Robert Siegel talks to regular political commentators, E.J. Dionne of The Washington Post and Brookings Institution, and David Brooks of The New York Times. They discuss Mitt Romney's "47 percent," new polls on the presidential race, and close Senate races.
The weak economy and high unemployment have prompted many adults to head back to the classroom, armed with the promise that more education will bring them a higher paycheck and increased job security. But now, some are learning the hard way that just earning a degree isn’t a guarantee of a good paycheck -- or any paycheck at all – when the job market is so difficult. That’s leaving many Americans saddled with high student loan debts and frustrated by low job prospects.
When Mitt Romney -- echoing the writings of novelist Ayn Rand -- tells us that half of Americans choose dependency, he reinforces one of the biggest myths in America: the idea that we have to choose. We have to choose between the "individualism" of a Romney/Rand and the "socialism" of an Obama. We have to choose between unleashing personal ambition or nurturing community.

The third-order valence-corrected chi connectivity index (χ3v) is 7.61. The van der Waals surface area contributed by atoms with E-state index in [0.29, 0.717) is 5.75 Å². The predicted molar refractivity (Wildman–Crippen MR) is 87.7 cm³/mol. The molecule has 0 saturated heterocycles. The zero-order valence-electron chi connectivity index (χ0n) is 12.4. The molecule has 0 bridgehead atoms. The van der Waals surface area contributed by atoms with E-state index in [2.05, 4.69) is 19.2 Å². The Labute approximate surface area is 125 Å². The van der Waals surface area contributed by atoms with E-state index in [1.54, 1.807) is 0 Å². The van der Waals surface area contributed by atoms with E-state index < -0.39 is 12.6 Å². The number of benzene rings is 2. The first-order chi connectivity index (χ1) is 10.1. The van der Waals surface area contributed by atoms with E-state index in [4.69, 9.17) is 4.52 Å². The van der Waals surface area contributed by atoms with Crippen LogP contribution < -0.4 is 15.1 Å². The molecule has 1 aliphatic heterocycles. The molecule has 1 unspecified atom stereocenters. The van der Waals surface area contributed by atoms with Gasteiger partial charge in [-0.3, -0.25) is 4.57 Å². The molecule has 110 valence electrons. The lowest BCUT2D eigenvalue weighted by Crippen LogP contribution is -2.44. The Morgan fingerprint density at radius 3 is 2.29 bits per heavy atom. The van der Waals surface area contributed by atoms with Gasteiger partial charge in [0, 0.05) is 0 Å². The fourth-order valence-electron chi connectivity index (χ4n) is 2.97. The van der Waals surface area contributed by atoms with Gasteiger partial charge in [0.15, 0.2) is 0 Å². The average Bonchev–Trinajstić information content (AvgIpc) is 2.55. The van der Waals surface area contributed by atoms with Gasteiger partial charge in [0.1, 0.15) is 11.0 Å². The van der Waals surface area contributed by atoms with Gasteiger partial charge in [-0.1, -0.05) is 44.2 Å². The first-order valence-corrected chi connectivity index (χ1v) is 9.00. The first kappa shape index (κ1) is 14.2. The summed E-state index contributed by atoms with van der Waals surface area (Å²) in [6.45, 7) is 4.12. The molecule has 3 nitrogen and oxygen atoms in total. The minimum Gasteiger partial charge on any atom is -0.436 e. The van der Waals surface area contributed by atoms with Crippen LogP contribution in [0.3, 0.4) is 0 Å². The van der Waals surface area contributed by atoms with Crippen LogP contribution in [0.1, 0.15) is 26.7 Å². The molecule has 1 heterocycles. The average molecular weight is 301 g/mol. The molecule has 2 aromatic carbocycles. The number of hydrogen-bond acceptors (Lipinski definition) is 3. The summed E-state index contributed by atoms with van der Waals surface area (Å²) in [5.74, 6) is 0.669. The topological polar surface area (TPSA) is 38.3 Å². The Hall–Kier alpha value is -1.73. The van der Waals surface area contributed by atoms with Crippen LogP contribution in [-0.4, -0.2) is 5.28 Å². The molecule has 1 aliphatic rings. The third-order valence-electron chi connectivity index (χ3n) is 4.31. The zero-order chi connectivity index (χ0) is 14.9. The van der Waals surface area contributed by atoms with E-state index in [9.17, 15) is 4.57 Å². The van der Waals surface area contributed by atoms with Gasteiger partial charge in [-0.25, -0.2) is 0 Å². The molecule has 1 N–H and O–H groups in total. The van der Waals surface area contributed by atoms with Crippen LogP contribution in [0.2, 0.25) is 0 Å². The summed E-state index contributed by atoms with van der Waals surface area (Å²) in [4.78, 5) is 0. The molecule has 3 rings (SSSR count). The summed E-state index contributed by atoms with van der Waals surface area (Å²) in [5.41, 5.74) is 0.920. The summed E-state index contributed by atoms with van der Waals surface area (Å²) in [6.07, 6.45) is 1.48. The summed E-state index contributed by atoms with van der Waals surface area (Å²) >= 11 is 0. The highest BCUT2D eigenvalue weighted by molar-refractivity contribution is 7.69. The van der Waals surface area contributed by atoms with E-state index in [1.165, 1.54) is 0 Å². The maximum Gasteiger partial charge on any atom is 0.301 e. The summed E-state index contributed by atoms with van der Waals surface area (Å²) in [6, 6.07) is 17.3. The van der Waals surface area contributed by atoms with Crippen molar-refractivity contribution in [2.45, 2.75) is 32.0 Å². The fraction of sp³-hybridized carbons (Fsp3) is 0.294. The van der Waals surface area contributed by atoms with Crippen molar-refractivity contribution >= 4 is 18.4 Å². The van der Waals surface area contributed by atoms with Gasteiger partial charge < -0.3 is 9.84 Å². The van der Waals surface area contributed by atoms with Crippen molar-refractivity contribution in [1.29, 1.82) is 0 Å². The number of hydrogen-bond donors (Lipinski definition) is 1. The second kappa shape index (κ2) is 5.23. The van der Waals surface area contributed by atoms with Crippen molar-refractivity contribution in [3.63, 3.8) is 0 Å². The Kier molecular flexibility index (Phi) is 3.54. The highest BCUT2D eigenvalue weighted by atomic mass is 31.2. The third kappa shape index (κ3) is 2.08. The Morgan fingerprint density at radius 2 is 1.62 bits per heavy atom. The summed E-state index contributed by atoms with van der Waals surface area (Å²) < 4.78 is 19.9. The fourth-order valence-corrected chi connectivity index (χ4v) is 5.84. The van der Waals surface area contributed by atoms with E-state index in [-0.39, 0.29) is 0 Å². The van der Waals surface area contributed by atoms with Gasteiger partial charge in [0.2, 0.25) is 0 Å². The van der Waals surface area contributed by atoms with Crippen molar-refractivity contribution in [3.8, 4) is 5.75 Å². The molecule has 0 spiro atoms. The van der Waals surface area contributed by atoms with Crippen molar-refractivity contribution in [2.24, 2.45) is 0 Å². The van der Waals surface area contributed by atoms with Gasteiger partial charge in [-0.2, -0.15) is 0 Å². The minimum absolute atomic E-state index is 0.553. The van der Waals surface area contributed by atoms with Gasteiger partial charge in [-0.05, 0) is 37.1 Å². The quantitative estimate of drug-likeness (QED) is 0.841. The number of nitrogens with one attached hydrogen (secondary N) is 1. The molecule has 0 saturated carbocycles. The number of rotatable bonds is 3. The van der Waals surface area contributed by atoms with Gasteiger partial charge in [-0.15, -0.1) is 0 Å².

It’s a scary world out there for young people looking to start their careers, and this has led to plenty of college education panic. Don’t have a degree, say a host of hyperventilating pundits and extremely anxious parents, and you’ll almost certainly be consigned to low-paid wage slavery and a stunted life.
Bachelor degree production isn’t a big problem in this country. Associate degrees and certificates are where the U.S. lags other industrialized countries, according to the latest study from Anthony P. Carnevale, director of the Georgetown University Center on Education and the Workforce.
What’s at stake is whether the progressive turn that global politics took in the 1990s will make a comeback over the next decade, and also how much progressives who embraced markets during the heyday of the Third Way sponsored by Clinton and British Prime Minister Tony Blair will adjust their views to a breakdown in the financial system they did not anticipate.